Jason Garcia of Santa Clara Pueblo is one of the artists of the Comic Art Indigene
exhibit in Santa Fe. Since I wasn't familiar with his work, I looked him up. Here's what I found:Jason Garcia--Santa Clara PuebloJason is a son of noted potters Gloria Garcia (Goldenrod) and John Garcia. His early ceramics work focused primarily on figures and capturing Pueblo dances and activities in clay. As he was also interested in photography and drawing, the figures were certainly a way of giving form to his vision of the world around him. Three years ago, he began making clay tiles on which he painted Pueblo dancers and dances in the traditional two-dimensional painting style of Santa Clara. He also started to create a series of tiles that placed local Saints in contemporary context. While the paintings of the Pueblo dances were highly accurate in terms of costume and colors, his tiles of the Saints commented and critiqued on local events and problems. In 2003, Jason won his first major award, with a "Best of Division" at Santa Fe Indian Market for a set of his tiles depicting the Franciscan Saints. In 2004, he won the prestigious "Artist's Choice Award" for a large tile depicting the Pueblo Revolt. He was also commissioned by the Heard Museum in Phoenix, Arizona, to make a "Pueblo Revolt" tile for their permanent collection!The Tewa Man in Black--Work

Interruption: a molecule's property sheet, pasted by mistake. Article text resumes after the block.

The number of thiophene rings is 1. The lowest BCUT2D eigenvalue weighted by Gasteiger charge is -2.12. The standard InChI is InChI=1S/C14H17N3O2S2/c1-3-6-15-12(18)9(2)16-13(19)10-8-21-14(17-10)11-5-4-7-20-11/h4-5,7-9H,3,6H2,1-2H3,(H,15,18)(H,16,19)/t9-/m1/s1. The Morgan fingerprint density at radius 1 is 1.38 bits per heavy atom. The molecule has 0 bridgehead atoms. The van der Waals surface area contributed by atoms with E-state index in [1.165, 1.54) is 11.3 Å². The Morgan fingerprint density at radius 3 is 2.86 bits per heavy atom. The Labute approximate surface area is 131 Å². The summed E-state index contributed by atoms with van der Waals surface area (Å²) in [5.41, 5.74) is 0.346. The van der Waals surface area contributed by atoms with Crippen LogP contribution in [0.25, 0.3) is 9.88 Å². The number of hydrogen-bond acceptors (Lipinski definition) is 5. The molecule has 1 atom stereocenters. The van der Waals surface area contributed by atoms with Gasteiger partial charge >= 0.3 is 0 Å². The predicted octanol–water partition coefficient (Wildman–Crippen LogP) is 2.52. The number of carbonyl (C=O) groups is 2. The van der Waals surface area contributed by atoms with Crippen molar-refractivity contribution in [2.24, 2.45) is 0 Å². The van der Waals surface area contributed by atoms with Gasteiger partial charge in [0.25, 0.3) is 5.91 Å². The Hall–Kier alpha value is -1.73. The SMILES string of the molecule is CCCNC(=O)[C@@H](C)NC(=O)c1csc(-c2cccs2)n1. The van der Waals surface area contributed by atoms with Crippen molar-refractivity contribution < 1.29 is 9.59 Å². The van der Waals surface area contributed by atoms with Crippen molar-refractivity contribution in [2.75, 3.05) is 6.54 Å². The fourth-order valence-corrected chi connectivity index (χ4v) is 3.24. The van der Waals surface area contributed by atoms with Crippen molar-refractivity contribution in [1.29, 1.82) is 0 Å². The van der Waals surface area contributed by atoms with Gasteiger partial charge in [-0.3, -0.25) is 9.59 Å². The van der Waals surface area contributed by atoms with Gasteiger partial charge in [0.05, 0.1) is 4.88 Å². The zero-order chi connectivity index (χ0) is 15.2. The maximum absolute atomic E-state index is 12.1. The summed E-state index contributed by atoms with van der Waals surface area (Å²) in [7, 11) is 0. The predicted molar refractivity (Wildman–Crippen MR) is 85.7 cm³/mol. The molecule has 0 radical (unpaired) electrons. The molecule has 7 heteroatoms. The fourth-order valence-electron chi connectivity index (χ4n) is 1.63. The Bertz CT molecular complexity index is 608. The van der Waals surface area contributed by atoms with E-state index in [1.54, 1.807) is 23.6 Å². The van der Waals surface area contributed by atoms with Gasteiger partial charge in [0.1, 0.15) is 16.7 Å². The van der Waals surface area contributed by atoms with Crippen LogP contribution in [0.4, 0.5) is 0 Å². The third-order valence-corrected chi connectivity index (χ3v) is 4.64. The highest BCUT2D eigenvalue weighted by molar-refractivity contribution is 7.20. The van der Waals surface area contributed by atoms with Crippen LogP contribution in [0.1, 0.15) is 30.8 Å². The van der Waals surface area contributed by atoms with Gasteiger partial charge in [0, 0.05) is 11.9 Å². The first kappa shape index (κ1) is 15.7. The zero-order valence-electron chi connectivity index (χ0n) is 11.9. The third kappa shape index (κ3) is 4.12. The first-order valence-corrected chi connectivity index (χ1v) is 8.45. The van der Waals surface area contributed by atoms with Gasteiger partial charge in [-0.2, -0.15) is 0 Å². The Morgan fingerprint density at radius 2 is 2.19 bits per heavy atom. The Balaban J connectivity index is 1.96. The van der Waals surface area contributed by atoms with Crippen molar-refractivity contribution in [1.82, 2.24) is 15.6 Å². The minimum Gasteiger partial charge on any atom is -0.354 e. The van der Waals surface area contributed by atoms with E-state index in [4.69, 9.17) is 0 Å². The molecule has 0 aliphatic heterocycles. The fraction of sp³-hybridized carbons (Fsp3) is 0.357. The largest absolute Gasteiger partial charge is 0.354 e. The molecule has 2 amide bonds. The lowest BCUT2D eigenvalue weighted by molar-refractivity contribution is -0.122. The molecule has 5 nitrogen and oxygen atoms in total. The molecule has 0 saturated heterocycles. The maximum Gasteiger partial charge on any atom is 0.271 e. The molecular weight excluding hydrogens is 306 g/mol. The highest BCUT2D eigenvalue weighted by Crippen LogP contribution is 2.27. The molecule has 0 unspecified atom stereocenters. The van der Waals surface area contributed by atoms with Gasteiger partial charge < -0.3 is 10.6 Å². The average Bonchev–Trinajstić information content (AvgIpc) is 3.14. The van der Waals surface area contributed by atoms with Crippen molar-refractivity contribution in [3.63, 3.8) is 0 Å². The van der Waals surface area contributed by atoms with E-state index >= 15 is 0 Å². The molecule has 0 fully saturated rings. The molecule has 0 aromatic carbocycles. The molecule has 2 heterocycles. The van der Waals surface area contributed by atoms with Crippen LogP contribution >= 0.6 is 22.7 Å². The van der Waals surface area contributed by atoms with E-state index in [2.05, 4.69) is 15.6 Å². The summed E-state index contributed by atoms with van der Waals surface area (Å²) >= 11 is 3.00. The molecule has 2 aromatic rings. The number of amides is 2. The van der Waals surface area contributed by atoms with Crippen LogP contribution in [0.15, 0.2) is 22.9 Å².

Comment: You can see examples of Garcia's work if you follow the links.
The MySpace gallery has images from Garcia's "Tewa Tales" series. He's depicted the 1680 Pueblo Revolt in terms of comic-book covers. They include what look like homages to Hulk, Thor, Captain America, and Conan, among other Marvel heroes.
The implication of these paintings is rather obvious, but I'll spell it out. To the Spanish, Popé and his followers were villains, terrorists, traitors. To the Pueblo Indians, they were revolutionaries, freedom fighters, heroes. How you view them depends on your cultural perspective.
For more on the subject, see Comic Books Featuring Indians
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